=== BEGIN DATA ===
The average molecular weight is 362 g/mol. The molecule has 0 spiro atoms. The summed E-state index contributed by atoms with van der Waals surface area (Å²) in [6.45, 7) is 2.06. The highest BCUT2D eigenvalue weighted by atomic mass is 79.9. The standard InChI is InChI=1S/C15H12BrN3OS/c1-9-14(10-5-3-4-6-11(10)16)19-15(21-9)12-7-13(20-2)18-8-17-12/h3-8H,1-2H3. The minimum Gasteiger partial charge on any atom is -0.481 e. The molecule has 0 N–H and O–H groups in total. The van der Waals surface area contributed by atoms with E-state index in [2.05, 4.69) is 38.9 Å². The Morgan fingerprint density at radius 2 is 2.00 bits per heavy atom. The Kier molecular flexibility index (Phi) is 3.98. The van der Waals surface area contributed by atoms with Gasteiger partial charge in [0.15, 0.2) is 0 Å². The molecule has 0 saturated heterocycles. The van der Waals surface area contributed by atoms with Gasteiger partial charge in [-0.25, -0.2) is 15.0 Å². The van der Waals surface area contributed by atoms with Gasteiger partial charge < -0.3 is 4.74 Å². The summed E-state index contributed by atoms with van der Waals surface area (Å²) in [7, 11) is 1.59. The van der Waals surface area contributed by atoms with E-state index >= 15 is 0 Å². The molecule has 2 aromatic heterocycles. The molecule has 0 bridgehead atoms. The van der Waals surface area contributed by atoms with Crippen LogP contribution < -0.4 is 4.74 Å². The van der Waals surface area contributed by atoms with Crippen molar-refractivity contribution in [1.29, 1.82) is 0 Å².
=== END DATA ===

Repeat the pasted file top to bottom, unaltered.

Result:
The average molecular weight is 362 g/mol. The molecule has 0 spiro atoms. The summed E-state index contributed by atoms with van der Waals surface area (Å²) in [6.45, 7) is 2.06. The highest BCUT2D eigenvalue weighted by atomic mass is 79.9. The standard InChI is InChI=1S/C15H12BrN3OS/c1-9-14(10-5-3-4-6-11(10)16)19-15(21-9)12-7-13(20-2)18-8-17-12/h3-8H,1-2H3. The minimum Gasteiger partial charge on any atom is -0.481 e. The molecule has 0 N–H and O–H groups in total. The van der Waals surface area contributed by atoms with E-state index in [2.05, 4.69) is 38.9 Å². The Morgan fingerprint density at radius 2 is 2.00 bits per heavy atom. The Kier molecular flexibility index (Phi) is 3.98. The van der Waals surface area contributed by atoms with Gasteiger partial charge in [0.15, 0.2) is 0 Å². The molecule has 0 saturated heterocycles. The van der Waals surface area contributed by atoms with Gasteiger partial charge in [-0.25, -0.2) is 15.0 Å². The van der Waals surface area contributed by atoms with Gasteiger partial charge < -0.3 is 4.74 Å². The summed E-state index contributed by atoms with van der Waals surface area (Å²) in [7, 11) is 1.59. The van der Waals surface area contributed by atoms with E-state index >= 15 is 0 Å². The molecule has 2 aromatic heterocycles. The molecule has 0 bridgehead atoms. The van der Waals surface area contributed by atoms with Crippen LogP contribution < -0.4 is 4.74 Å². The van der Waals surface area contributed by atoms with Crippen molar-refractivity contribution in [1.29, 1.82) is 0 Å².